I've mentioned the recent Kelo vs. Weare, CT and Gonzales vs. Rauch decisions in earlier posts, and these clearly illustrate that both Democrats and Republicans are more than willing to trample on individual rights to further their own agendas. This may leave you wondering what I think about the two major political parties. I don't wholeheartedly agree with people often, but I think Chris Rock was absolutely correct to equate political parties with gangs. The only difference between political parties and gangs is that parties use words instead of guns as weapons, and when it comes to people in power, the pen can be far mightier than the sword. So if asked my opinion of the nature of the greatest threat to America, I would have to go with the increasing polarization of both of the major political parties.

I think, and have said for years, that the two-party system is irreparably flawed, and that the only way to make elections about ideas instead of who looks and sounds better on camera is the creation and/or cultivation of viable third-parties. I think some Democrats and some Republicans are good people who have the public's best interests at heart, just as I believe that others of both parties are the opposite, and that most are somewhere in between. Therefore, I am an unrepentant independent, though if I had to pick a party affiliation, I would probably be closest to the Libertarians, though by that I mean their pre-1988 form. I believe I speak for everyone when I say that I'm sick and damned tired of having to pick a candidate from two almost equally awful choices.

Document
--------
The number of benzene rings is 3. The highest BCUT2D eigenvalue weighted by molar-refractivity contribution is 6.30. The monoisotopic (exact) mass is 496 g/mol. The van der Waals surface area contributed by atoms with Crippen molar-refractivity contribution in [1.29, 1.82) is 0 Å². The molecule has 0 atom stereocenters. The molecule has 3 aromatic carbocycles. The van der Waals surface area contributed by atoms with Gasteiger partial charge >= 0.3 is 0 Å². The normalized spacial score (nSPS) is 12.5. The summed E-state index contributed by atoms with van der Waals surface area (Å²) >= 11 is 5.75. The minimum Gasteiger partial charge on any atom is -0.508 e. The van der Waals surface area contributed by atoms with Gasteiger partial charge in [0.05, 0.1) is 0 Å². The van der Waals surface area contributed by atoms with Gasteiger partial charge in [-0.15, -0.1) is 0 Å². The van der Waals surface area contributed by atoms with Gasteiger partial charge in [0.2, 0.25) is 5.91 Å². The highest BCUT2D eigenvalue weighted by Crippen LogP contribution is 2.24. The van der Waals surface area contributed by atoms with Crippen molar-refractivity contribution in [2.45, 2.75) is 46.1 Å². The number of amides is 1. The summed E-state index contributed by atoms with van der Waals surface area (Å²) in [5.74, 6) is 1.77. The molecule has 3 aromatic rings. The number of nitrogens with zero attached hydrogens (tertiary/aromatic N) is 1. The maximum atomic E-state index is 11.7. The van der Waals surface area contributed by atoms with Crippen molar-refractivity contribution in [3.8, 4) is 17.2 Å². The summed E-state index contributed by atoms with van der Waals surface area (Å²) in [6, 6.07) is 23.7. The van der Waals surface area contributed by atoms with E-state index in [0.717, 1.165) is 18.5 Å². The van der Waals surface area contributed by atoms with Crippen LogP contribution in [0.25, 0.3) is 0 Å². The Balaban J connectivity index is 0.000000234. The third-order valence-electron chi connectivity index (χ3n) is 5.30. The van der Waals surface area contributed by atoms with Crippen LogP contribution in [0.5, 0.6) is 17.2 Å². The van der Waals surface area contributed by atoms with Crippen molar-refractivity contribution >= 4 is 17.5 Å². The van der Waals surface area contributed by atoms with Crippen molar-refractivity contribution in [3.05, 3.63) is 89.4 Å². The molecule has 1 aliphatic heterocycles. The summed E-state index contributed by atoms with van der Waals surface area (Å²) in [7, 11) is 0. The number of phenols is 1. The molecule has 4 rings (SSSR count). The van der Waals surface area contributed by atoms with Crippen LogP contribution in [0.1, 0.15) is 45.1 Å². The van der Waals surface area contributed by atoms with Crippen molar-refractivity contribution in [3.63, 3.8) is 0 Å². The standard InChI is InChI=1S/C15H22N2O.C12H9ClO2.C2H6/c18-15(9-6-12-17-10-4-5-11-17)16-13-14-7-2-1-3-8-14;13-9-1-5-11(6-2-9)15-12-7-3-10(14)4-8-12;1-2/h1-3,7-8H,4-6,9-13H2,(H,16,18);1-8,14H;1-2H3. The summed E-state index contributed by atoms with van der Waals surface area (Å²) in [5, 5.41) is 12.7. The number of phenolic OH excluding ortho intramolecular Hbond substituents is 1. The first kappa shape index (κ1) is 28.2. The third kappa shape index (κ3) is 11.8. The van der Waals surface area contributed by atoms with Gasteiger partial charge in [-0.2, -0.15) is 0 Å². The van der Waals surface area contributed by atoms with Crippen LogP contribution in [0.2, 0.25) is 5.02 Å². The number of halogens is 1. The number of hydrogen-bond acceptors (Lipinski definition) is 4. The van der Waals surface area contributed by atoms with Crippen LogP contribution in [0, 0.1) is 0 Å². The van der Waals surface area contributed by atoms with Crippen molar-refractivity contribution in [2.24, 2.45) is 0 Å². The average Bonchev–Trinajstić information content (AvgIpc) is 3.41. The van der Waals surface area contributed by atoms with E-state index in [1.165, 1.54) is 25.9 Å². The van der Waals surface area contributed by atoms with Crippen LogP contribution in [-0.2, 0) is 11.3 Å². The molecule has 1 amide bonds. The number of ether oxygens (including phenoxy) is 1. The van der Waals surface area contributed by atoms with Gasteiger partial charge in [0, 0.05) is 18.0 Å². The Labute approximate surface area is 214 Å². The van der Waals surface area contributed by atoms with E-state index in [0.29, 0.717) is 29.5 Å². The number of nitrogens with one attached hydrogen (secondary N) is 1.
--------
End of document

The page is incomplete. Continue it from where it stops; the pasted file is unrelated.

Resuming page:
4 comments:

Christopher I said...

Probably what mitigates against a viable third party in the USA is its first "past the post" constituency system in elections.

Proportional representation, as in Germany, where representation in parliament for any party corresponds with its percentage of the popular vote, gives smaller parties a viable voice.

In the USA, eliminating the electoral college when electing a president, might be a good start in breaking the two party system.

Snave said...

In my own defense (and in the defense of my weblog), I must say that the article I posted about Sensenbrenner was written by Bill Piper of Alter.net, and the one about Karl Rove was written by Paul Krugman. I wrote neither. I am definitely a left-winger, and I do like to post articles that submit interesting views from the left; but sometimes I agree with them, and sometimes I don't. While I may tend toward general agreement, there are very few with which I agree completely. I consider myself more anti-GOP than pro-Democrat, anyway.